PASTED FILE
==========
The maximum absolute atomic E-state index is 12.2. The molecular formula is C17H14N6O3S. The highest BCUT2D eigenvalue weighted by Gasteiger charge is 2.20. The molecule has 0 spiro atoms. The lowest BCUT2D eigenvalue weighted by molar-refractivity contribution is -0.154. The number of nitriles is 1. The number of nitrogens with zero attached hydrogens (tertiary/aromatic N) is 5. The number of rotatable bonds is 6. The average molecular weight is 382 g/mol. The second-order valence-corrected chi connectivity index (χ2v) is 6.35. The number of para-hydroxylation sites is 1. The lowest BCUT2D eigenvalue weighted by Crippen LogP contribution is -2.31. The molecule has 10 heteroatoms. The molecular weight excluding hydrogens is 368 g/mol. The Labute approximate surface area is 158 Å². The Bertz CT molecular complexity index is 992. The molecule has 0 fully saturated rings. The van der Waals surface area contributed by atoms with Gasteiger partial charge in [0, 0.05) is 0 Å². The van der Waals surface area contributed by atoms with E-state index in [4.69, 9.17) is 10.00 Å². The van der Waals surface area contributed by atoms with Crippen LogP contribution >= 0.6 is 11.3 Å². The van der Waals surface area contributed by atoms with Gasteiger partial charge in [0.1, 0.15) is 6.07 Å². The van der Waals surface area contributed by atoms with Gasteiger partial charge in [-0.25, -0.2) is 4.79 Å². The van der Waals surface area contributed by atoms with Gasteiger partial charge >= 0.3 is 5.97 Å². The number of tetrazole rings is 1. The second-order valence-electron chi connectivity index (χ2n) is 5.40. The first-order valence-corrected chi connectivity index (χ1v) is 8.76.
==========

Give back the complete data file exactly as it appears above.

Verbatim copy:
The maximum absolute atomic E-state index is 12.2. The molecular formula is C17H14N6O3S. The highest BCUT2D eigenvalue weighted by Gasteiger charge is 2.20. The molecule has 0 spiro atoms. The lowest BCUT2D eigenvalue weighted by molar-refractivity contribution is -0.154. The number of nitriles is 1. The number of nitrogens with zero attached hydrogens (tertiary/aromatic N) is 5. The number of rotatable bonds is 6. The average molecular weight is 382 g/mol. The second-order valence-corrected chi connectivity index (χ2v) is 6.35. The number of para-hydroxylation sites is 1. The lowest BCUT2D eigenvalue weighted by Crippen LogP contribution is -2.31. The molecule has 10 heteroatoms. The molecular weight excluding hydrogens is 368 g/mol. The Labute approximate surface area is 158 Å². The Bertz CT molecular complexity index is 992. The molecule has 0 fully saturated rings. The van der Waals surface area contributed by atoms with Gasteiger partial charge in [0, 0.05) is 0 Å². The van der Waals surface area contributed by atoms with E-state index in [4.69, 9.17) is 10.00 Å². The van der Waals surface area contributed by atoms with Crippen LogP contribution >= 0.6 is 11.3 Å². The van der Waals surface area contributed by atoms with Gasteiger partial charge in [0.1, 0.15) is 6.07 Å². The van der Waals surface area contributed by atoms with Gasteiger partial charge in [-0.25, -0.2) is 4.79 Å². The van der Waals surface area contributed by atoms with Gasteiger partial charge >= 0.3 is 5.97 Å². The number of tetrazole rings is 1. The second-order valence-electron chi connectivity index (χ2n) is 5.40. The first-order valence-corrected chi connectivity index (χ1v) is 8.76.